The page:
The climb back down the opposite side of the Buzzard's Roost Trail Loop was surprisingly steep.  There was actually a lot of people struggling to ascend the right path in the trail.  After leaving Pfeiffer Big Sur State Park we stopped at Carmel River State Beach before leaving the Big Sur area.  Carmel River State Beach is located on Carmel Bay between the Monterey Peninsula and Point Lobos.


Currently the Mud Creek Slide repair is slated to reopen CA 1 near Ragged Point by the end of September 2018.  Presently the Nacimiento-Fergusson Road can be used for loop access of the Big Sur area (see the Challenger Coast Range Adventures for more on that topic).  I'm certain I'll probably revisit the area a couple more times before the Mud Creek Slide is repaired to take advantage of the sparse crowds south of Pfeiffer Big Sur State Park.

Comments

Popular posts from this blog

Porter-Parsonsfield Covered Bridge - Maine

  Spanning over the Ossipee River on the border between Porter in Oxford County, Maine and Parsonsfield in York County, Maine is the 152 foot long Porter-Parsonsfield Covered Bridge. The Porter-Parsonsfield Bridge is built in a Paddleford truss design, which is commonly found among covered bridges in the New England states. The covered bridge is the third bridge located at this site, with the first two bridges built in 1800 and 1808. However, there seems to be some dispute for when the covered bridge was built. There is a plaque on the bridge that states that the bridge may have been built in 1876, but in my research, I have found that this bridge may have been built in 1859 instead. That may check out since a number of covered bridges in northern New England were built or replaced around 1859 after a really icy winter. The year that the Porter-Parsonsfield Covered Bridge was built was not the only controversy surrounding its construction. There was a dispute over building and maintain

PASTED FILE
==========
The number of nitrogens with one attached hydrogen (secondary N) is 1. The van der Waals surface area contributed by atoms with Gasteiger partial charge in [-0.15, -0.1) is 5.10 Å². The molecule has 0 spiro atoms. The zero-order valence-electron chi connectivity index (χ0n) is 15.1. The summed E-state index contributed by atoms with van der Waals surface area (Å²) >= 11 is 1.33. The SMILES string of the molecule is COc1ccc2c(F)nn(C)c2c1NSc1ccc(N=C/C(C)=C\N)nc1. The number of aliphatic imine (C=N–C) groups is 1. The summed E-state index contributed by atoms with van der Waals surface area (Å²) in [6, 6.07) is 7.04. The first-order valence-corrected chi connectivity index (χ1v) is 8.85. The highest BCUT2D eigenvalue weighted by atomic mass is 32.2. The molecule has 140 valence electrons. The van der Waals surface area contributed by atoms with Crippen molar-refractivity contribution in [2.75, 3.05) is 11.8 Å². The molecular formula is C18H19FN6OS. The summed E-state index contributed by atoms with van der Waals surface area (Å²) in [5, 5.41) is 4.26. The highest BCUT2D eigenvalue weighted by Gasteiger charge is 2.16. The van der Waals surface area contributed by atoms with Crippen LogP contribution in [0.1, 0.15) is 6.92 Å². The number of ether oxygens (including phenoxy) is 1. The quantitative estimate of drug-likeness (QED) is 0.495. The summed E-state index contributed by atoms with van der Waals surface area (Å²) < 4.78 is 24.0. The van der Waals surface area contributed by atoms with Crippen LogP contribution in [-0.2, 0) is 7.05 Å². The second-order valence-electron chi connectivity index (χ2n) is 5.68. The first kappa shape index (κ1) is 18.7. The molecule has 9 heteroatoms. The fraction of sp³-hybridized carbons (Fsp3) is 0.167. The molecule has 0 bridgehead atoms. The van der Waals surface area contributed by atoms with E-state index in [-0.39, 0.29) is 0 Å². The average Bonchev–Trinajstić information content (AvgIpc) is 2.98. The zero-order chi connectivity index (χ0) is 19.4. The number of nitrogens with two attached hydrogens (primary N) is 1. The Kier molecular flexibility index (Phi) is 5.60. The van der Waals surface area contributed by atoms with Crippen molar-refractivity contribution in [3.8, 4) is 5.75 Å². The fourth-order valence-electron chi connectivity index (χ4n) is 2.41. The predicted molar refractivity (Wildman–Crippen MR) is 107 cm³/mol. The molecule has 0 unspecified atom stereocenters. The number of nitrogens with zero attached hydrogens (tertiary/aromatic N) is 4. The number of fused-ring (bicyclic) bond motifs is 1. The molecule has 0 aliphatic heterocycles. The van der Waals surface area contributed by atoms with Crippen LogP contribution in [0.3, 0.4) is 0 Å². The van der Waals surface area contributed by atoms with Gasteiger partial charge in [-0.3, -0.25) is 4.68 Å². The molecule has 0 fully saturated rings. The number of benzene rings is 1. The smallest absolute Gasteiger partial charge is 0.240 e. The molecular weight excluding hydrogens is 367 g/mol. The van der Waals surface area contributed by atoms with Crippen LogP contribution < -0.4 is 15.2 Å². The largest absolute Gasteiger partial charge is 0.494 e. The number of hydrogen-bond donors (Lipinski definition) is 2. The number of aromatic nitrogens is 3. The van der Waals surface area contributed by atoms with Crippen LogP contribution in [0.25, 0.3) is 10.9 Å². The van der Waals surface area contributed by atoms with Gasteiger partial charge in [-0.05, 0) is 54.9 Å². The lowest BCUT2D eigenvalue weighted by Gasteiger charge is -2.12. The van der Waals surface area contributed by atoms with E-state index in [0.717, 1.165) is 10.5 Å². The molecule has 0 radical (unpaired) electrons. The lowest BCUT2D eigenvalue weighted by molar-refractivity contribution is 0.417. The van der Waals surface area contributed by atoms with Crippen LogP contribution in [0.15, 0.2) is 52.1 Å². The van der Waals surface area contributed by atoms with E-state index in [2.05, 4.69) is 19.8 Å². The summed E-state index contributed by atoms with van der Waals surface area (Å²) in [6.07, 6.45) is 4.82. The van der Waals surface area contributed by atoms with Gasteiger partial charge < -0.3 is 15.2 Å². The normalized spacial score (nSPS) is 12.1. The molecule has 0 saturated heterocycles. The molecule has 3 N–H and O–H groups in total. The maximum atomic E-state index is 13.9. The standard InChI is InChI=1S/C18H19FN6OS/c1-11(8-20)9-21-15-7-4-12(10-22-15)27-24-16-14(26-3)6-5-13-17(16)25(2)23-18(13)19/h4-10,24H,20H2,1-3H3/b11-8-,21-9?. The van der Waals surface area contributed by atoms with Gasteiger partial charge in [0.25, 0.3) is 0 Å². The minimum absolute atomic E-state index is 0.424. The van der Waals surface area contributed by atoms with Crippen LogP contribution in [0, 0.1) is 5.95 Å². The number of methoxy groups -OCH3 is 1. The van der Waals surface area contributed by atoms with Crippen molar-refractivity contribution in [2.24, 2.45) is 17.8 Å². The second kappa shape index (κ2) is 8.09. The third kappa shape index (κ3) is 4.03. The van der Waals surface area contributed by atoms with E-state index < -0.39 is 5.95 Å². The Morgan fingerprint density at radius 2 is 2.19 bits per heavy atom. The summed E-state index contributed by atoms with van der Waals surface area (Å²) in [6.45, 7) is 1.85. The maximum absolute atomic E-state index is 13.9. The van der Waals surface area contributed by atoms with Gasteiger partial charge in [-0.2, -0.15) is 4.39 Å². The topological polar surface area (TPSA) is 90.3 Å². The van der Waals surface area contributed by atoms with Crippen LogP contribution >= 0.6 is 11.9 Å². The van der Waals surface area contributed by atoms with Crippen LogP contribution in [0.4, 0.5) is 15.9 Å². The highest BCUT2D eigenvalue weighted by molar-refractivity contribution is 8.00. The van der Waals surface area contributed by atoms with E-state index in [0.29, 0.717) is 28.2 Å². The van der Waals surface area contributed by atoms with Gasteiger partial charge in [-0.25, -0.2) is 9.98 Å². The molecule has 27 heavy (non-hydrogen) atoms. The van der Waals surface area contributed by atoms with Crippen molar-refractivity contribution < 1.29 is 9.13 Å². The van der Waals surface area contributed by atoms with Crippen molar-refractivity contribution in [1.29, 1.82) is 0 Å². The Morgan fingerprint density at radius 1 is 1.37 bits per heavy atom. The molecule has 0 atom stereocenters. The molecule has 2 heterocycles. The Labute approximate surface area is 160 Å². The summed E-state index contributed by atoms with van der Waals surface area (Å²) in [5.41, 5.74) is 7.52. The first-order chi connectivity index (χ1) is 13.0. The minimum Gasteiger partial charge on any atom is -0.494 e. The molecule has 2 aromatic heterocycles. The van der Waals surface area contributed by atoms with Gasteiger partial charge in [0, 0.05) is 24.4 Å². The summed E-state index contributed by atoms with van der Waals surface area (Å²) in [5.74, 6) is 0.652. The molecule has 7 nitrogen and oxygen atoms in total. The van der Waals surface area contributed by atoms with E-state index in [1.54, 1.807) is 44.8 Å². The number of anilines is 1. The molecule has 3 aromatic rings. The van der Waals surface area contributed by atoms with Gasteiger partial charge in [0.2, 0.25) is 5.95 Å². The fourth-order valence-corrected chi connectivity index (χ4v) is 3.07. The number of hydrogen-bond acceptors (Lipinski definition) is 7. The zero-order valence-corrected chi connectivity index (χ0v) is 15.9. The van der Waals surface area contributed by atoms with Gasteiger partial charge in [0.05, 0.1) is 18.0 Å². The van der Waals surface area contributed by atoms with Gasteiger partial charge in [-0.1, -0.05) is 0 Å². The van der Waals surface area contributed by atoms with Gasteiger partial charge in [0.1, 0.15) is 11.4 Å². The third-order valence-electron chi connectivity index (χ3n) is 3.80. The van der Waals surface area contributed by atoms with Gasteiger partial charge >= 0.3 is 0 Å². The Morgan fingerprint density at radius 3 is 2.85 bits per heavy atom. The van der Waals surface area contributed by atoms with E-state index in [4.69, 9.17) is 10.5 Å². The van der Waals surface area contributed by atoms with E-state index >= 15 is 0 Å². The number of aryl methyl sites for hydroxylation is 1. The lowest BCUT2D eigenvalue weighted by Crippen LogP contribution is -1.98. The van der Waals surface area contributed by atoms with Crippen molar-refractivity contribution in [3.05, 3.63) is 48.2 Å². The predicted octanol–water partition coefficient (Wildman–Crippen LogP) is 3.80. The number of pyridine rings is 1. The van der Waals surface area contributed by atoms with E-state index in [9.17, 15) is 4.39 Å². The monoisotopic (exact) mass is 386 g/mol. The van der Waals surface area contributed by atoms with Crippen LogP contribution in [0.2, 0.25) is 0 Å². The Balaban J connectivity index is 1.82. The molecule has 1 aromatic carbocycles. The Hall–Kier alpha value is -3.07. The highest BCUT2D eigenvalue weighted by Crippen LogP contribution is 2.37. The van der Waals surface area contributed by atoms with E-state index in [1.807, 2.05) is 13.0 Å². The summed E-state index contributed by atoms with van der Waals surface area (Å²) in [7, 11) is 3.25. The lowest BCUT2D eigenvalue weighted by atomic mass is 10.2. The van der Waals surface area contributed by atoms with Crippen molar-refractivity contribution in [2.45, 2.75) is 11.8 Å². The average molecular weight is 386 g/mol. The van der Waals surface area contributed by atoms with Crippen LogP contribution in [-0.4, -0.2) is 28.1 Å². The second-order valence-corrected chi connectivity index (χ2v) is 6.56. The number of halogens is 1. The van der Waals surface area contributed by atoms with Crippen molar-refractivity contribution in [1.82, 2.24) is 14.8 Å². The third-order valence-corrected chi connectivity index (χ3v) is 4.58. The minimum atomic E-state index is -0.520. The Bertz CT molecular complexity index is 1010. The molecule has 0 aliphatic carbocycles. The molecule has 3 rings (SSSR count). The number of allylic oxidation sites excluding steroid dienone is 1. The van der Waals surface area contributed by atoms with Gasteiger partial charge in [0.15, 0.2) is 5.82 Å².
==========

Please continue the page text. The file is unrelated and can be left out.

Route 75 Tunnel - Ironton, Ohio

In the Ohio River community of Ironton, Ohio, there is a former road tunnel that has a haunted legend to it. This tunnel was formerly numbered OH 75 (hence the name Route 75 Tunnel), which was renumbered as OH 93 due to I-75 being built in the state. Built in 1866, it is 165 feet long and once served as the northern entrance into Ironton, originally for horses and buggies and later for cars. As the tunnel predated the motor vehicle era, it was too narrow for cars to be traveling in both directions. But once US 52 was built in the area, OH 93 was realigned to go around the tunnel instead of through the tunnel, so the tunnel was closed to traffic in 1960. The legend of the haunted tunnel states that since there were so many accidents that took place inside the tunnel's narrow walls, the tunnel was cursed. The haunted legend states that there was an accident between a tanker truck and a school bus coming home after a high school football game on a cold, foggy Halloween night in 1

US Route 299 and modern California State Route 299

US Route 299 connected US Route 101 near Arcata of Humboldt County east across the northern mountain ranges of California to US Route 395 in Alturas of Modoc County.  US Route 299 was the longest child route of US Route 99 and is the only major east/west highway across the northern counties of California.  US Route 299 was conceptualized as the earliest iteration of what is known as the Winnemucca-to-the-Sea Highway.  The legacy of US Route 299 lives on today in the form of the 307 mile long California State Route 299.   Featured as the cover of this blog is the interchange of US Route 101 and US Route 299 north of Arcata which was completed as a segment of the Burns Freeway during 1956.   Part 1; the history of US Route 299 and California State Route 299 The development of the State Highways which comprised US Route 299 ("US 299") and later California State Route 299 ("CA 299") began with 1903 Legislative Chapter 366 which defined the general corridor of the Trinit